MARGARETHE VON TROTTA: That is a pain that they both had when they heard about the Holocaust and heard about what happened in Poland and everywhere in the camps. And they were both totally destroyed, for months. And so, he knew, when she goes back, and there are coming up all the testimonies, with all their stories, that they will—she will go back into this depression. And he feared for her. But she wanted it. But she was critical with Hausner, with the prosecutor, that he had all this, and that the testimonies had to retell all her story, and there are some of them, they’re fainting, and they’re really—you can see how much it costed them to tell their stories.
AMY GOODMAN: One of the devices in the film was to actually use the archival footage of Eichmann in trial, because that amazingly was all videoed. And before we go to a clip that shows both your dramatic film, but with the actual archival footage of Eichmann, so you have no one playing Eichmann—he is, in a sense, playing himself—talk about that decision, Margarethe.
MARGARETHE VON TROTTA: I saw—a long time before I knew that I will make a film about Hannah Arendt, I saw The Specialist, an Israeli documentary that was only a half—one hour and a half, only the trial. And he followed the line of Hannah Arendt, and he said it in the beginning. So, that—when we started to write the script with Pam Katz, I immediately told her, "We have to look it up again, and we have to go with this material." And so, we already—during we wrote, we already chose some of the clips, let’s say, some of that. And then, when I started to make the film, I saw much more material, and I chose also other material which was not in The Specialist. But, for me, it was from the beginning totally clear that I had to use this, because to put an actor in, the spectator only would have looked at him, "Oh, he’s so brilliant. He’s fantastic, how we did it," and so—and they will admire the actor and not see the mediocrity of the man. And so, that was my point, to see the mediocrity, to go with Hannah Arendt to look at him and to get the same thought out of him.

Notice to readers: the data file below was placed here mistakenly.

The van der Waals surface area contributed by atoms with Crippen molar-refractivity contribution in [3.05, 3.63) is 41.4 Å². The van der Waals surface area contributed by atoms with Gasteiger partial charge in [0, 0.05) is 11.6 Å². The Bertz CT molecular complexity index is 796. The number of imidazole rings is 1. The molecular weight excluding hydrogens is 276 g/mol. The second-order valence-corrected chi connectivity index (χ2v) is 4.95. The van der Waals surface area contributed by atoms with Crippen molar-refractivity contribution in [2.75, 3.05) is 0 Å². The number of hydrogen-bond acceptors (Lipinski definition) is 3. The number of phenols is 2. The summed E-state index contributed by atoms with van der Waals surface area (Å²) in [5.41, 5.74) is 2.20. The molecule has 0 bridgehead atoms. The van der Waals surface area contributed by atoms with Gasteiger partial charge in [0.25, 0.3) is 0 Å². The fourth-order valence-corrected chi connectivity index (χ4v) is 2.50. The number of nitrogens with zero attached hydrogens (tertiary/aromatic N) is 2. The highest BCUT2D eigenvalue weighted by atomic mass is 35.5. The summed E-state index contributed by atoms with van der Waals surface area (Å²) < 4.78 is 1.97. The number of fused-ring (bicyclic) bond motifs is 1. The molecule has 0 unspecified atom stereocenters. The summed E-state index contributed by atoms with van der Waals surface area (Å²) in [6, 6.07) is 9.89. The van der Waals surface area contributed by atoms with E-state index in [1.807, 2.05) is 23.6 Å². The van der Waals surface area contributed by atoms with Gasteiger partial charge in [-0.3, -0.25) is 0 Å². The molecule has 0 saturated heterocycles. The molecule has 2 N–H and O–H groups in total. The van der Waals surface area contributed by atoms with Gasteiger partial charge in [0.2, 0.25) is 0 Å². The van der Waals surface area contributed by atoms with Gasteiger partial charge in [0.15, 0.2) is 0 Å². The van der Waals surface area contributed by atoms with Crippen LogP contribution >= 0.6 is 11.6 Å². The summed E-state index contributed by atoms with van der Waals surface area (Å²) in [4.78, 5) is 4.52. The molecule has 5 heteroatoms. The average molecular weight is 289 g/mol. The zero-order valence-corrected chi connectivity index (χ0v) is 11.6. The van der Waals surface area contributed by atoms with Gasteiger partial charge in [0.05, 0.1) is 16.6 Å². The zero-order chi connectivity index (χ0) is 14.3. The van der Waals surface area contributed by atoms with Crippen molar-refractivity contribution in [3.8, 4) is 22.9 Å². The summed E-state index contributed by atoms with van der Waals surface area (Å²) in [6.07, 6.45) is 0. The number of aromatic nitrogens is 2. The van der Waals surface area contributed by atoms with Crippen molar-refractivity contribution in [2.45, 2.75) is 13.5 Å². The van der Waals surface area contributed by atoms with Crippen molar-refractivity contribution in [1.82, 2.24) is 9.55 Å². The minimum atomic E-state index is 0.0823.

BARBARA SUKOWA: That was also a reason that we didn’t go for an impersonation of Hannah Arendt.
MARGARETHE VON TROTTA: Yeah.
BARBARA SUKOWA: Because we didn’t want people to look at an acting job and say, "Oh, now she looks like Hannah Arendt." We didn’t do, you know, a lot of like prosthetics or anything. We just wanted people to concentrate and focus on what she is saying and what she’s thinking, and not think about acting.
NERMEEN SHAIKH: And the film that you referred to, Margarethe, The Specialist, the documentary by the Israeli filmmaker Eyal Sivan, as you said, it’s only two hours long, but apparently the footage of Eichmann is up to 350 hours of the trial itself?
MARGARETHE VON TROTTA: At YouTube, you can see 270, but there’s still more, yes. But I didn’t see that at all. But I said to my assistant, who saw it all, "I want to have some of these scenes in," and so he looked for.
NERMEEN SHAIKH: So, let’s just go to a clip of the Eichmann trial. This is the trial being watched by reporters on a television screen, which is how Arendt witnessed it. And this is part of Eichmann’s testimony.
ADOLF EICHMANN: [translated] Yes, I read here that during the transport 15 people died. I can only say that these records were not the responsibility of Department 4B-4.
NERMEEN SHAIKH: That was Eichmann testifying, as you show it in your film, Hannah Arendt. In another scene from the trial, Eichmann is asked explicitly about the Final Solution.